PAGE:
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Gulf Islands National Seashore Still Oil-Free From Deepwater Horizon Disaster


This forecast shows where officials expect the oil plume from the Deepwater Horizon disaster to be Sunday morning. A larger image can be found at this site.

As of early Saturday afternoon there had been no reports of oil washing ashore at Gulf Islands National Seashore from the Deepwater Horizon disaster. Crews were staying busy, though, deploying containment booms around the seashore's barrier islands.

“They continue to deploy booms. We have a couple of areas where they were placing them around Santa Rosa Island in the Florida section, and they continue deployment around other barrier islands as well," said National Park Service spokeswoman Saudia Muwwakkil, who was monitoring the event from the agency's Pensacola, Florida, offices.

In preparation for the possible arrival of oil, the Park Service had activated an incident management and was bringing in personnel from other parks to help deal with the situation.

“We do have personnel who have arrived who are part of the incident management team. They have integrated with the park to work on efforts for protection and assessment for wildlife and the other resources that we have here in the park," said Ms. Muwwakkil. “The National Park Service is working in concert with other agencies under the unified command structure in an effort to maximize resources and maximize planning effort.

“We are engaging all of our resources.”

According to a release from the National Response Team, 16 federal departments and agencies responsible for coordinating emergency preparedness and response to oil and hazardous substance pollution incidents were overseeing response to the accident. Federal agencies involved included the United States Coast Guard, departments of Homeland Security, Commerce, Interior, and the Environmental Protection Agency.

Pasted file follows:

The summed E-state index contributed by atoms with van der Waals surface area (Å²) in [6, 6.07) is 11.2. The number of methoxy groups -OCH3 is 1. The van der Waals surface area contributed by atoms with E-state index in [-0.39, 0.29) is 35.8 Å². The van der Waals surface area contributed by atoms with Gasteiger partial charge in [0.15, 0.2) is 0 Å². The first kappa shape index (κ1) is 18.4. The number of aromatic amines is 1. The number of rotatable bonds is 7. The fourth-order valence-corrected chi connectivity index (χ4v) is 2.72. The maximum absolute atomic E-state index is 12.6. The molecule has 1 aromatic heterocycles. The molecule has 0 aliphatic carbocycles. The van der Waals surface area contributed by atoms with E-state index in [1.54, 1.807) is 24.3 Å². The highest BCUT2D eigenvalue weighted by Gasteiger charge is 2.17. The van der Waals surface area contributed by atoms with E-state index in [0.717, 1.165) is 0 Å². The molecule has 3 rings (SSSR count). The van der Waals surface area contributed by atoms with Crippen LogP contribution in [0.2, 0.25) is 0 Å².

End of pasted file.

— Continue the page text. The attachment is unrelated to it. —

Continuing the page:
A volunteer program has been established and a toll-free number—(866)-448-5816—set up for people to call to learn about volunteer opportunities in all areas and what training is required.

By the Numbers to Date:

* Personnel were quickly deployed and nearly 2,000 are currently responding to protect the shoreline and wildlife—hundreds more than yesterday.
* Approximately 75 response vessels have been responding on site, including skimmers, tugs, barges, and recovery vessels to assist in containment and cleanup efforts—in addition to dozens of aircraft, remotely operated vehicles, and multiple mobile offshore drilling units.
* More than 275,000 feet of boom (barrier) have been deployed to contain the spill—an increase of nearly 60,000 feet since yesterday. An additional 316,470 feet is available.
* More than 1 million gallons of an oil-water mix have been recovered—an increase of approximately 150,000 gallons since yesterday.
* Nearly 143,000 gallons of dispersant have been deployed—an increase of more than 3,500 gallons since yesterday. An additional 68,300 gallons are available.
* Six staging areas (Biloxi, Miss., Pensacola, Fla., Venice, La., Pascagoula, Miss. and Theodore, Ala., and Port Sulphur, La.) were set up to protect sensitive shorelines.


Great reporting. Thank you.

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